Updated Jan. 23, 2018, 7:50 a.m. PT: After a marathon seven-day sentencing hearing at which more than 150 women and girls spoke about the abuse they faced at the hands of former USA Gymnastics team doctor Larry Nassar, his sentence has finally been passed down. Nassar has been sentenced to 40 to 175 years in prison. This is in addition to the 60 years he faces for a prior child pornography case, and he still faces sentencing for sexual abuse in another county.
Knowing Nassar will now very likely to die in prison, Judge Rosemarie Aquilina, who made headlines for allowing all of Nassar's 160 accused victims who wished to speak at his sentencing do so even though he pleaded guilty to abusing only seven of them, told Nassar in the courtroom, "I just signed your death warrant."
After his sentence was handed down, Nassar attempted to apologize to his victims, many of whom filled the courtroom still. Turning to face them, he said, "Your words these past several days have had a significant effect on myself and have shaken me to my core. I will carry your words with me for the rest of my days."
However, Aquilina countered with a letter Nassar wrote to her just this week complaining about his treatment and accusing his victims of seeking media attention and money. "Hell hath no fury like a woman scorned," he wrote in his letter.
"This letter tells me you have not yet owned what you did," Aquilina said to him. "You still think somehow you are right, you’re a doctor, that you’re entitled, so you don’t have to listen. That you did 'treatment.' I wouldn’t send my dogs to you, sir."
Original story, published Jan. 10, 2017: Eighteen women have filed a lawsuit against USA Gymnastics and Michigan State University physician Larry Nassar accusing him of multiple counts of sexual assault, battery, molestation and harassment.
A majority of the women were minors at the time of the abuse according to People. Some are still underage. They were from various sports including gymnastics, swimming, figure skating, track and field, hockey, basketball and soccer.
Nassar reportedly committed the crimes by saying the acts were done as medical treatment or physical therapy between the years of 1996 and 2016.
Nassar was charged with two counts of child pornography-related charges less than a month ago. People also reports Nassar was arrested for allegedly sexually assaulting two underage gymnasts just a few weeks before that.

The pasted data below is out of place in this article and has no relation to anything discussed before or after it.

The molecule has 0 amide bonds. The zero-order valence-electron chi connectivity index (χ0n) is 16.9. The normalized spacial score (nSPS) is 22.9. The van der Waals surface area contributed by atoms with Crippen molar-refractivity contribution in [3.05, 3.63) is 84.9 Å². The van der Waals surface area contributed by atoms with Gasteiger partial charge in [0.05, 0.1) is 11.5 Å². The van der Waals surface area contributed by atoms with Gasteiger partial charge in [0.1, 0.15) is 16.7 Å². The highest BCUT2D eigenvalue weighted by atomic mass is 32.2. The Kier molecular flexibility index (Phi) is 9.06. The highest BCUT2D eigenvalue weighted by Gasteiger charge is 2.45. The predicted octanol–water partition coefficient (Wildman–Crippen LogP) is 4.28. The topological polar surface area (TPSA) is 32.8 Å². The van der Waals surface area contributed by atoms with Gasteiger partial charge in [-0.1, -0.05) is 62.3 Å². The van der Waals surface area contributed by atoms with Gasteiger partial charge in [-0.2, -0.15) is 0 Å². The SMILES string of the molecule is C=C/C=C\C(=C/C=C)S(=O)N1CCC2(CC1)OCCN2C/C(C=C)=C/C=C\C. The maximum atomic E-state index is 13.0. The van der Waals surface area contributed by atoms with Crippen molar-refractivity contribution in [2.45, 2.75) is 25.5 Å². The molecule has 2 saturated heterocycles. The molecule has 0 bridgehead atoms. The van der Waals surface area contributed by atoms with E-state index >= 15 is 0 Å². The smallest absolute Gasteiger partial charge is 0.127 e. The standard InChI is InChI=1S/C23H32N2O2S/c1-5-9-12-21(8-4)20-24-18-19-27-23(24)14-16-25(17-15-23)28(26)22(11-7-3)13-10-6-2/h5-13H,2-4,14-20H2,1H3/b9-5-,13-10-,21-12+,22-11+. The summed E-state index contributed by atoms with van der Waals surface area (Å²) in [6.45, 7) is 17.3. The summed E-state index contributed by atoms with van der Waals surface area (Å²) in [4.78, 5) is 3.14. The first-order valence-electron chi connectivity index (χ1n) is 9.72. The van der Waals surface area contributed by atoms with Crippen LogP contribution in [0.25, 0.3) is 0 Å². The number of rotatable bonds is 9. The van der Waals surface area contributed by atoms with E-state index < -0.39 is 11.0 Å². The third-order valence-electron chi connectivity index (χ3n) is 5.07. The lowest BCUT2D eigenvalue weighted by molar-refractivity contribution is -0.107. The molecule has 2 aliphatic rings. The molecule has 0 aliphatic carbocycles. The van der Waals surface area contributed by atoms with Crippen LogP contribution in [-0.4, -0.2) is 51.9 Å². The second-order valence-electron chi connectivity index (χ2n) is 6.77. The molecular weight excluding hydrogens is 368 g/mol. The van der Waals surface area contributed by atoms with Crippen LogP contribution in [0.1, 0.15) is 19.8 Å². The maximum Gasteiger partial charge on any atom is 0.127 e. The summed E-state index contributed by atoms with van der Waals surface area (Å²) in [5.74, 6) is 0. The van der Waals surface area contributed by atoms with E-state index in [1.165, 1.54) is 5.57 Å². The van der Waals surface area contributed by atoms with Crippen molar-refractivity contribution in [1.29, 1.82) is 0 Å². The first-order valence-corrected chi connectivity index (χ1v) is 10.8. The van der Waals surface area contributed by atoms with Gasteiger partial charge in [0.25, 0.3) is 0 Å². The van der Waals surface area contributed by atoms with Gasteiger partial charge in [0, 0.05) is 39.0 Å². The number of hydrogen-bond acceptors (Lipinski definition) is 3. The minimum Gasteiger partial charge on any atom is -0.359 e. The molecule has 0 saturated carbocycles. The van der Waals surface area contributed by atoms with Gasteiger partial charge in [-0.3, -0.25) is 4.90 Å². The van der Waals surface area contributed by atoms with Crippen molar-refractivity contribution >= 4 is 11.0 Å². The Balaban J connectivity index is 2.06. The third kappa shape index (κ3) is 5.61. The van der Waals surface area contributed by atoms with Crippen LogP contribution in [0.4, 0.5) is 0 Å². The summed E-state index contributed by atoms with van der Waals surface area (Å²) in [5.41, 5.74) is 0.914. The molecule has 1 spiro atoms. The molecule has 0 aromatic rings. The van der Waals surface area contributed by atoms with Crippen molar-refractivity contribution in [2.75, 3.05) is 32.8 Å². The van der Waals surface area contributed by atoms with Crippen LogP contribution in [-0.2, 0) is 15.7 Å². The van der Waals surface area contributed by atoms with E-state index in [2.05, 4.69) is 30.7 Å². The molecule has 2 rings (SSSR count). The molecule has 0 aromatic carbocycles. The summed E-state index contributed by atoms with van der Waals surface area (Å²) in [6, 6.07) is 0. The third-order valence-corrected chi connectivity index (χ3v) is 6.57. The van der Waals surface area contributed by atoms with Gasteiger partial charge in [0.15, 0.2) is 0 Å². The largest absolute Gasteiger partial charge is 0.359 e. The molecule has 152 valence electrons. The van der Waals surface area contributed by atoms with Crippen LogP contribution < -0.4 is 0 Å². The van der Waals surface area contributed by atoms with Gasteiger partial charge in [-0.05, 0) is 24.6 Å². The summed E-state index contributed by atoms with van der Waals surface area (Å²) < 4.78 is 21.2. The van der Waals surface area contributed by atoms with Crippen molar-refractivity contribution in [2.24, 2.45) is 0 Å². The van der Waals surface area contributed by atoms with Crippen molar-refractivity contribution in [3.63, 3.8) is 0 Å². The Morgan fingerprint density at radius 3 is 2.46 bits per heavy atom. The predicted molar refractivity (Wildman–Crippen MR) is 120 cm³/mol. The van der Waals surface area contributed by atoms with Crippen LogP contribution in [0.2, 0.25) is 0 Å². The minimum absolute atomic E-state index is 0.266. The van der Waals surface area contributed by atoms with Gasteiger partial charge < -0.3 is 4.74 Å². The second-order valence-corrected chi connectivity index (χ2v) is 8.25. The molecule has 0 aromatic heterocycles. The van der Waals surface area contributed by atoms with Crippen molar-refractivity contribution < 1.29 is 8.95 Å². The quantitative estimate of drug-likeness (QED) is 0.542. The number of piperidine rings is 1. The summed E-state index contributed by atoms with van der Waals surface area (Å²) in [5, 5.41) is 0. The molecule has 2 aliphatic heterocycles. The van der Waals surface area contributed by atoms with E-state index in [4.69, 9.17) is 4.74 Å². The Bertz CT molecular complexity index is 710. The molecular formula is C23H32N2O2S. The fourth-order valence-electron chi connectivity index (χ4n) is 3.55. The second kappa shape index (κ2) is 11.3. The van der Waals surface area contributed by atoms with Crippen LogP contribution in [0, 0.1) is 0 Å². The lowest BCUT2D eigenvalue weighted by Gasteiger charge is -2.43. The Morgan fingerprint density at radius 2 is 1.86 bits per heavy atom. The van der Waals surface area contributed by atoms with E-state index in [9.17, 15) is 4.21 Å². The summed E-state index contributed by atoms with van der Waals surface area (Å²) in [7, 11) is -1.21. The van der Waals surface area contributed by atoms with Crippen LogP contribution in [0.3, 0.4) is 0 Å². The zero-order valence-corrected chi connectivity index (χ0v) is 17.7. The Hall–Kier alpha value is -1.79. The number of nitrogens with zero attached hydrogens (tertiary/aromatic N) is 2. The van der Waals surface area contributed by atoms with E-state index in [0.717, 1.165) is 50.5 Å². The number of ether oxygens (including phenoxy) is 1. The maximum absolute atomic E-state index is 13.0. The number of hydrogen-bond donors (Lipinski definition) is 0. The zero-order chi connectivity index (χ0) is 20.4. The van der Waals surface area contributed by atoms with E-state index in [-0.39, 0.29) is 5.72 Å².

The only victim who has been named thus far is Rachael Denhollander. She said in a 2016 interview with IndyStar that Nassar massaged her breasts and penetrated her with his fingers while she was receiving treatment for back pain. She was only 15 years old at the time.
She told reporters on Tuesday, "The fear and shame in myself was my own misunderstanding. The reality of sexual abuse is that a pedophile is only as powerful as people around him allow him to be."
Nassar has worked for USA Gymnastics for 29 years and was held in high regard by the organization for decades, the suit reports.
Larry Nassar, a former team physician for USA Gymnastics and Michigan State University, is facing charges of sexual assault and possessing… pic.twitter.com/649mBX2RlC— Olli Stephen (@Step_Ol) January 5, 2017
"When we first learned of athlete concerns regarding Dr. Nassar in the summer of 2015, we immediately notified the FBI and relieved him of any further assignments," the organization reports.
But the lawsuit claims USA Gymnastics failed to notify Michigan State University of its concerns and was, therefore, "grossly negligent."
Michigan State University didn't fire Nassar until September 2016.
The university said in a statement, "We are deeply disturbed by the state and federal criminal charges against Larry Nassar, and our hearts go out to those directly affected."
In a Tuesday news conference, the plaintiffs' attorney, Stephen Drew, explained the purpose of the lawsuit is not monetary gain, but rather to "act as a mechanism to achieve institutional change and non-monetary concessions so that acts of sexual abuse like this will never happen again to young athletes and students."
He added, "Protecting them is more important than enhancing the reputation of the athletic system that invites their participation. Children are vulnerable because they trust, and once that trust and innocence is stolen it cannot be easily restored."
Nassar has reportedly pleaded not guilty to the charges.
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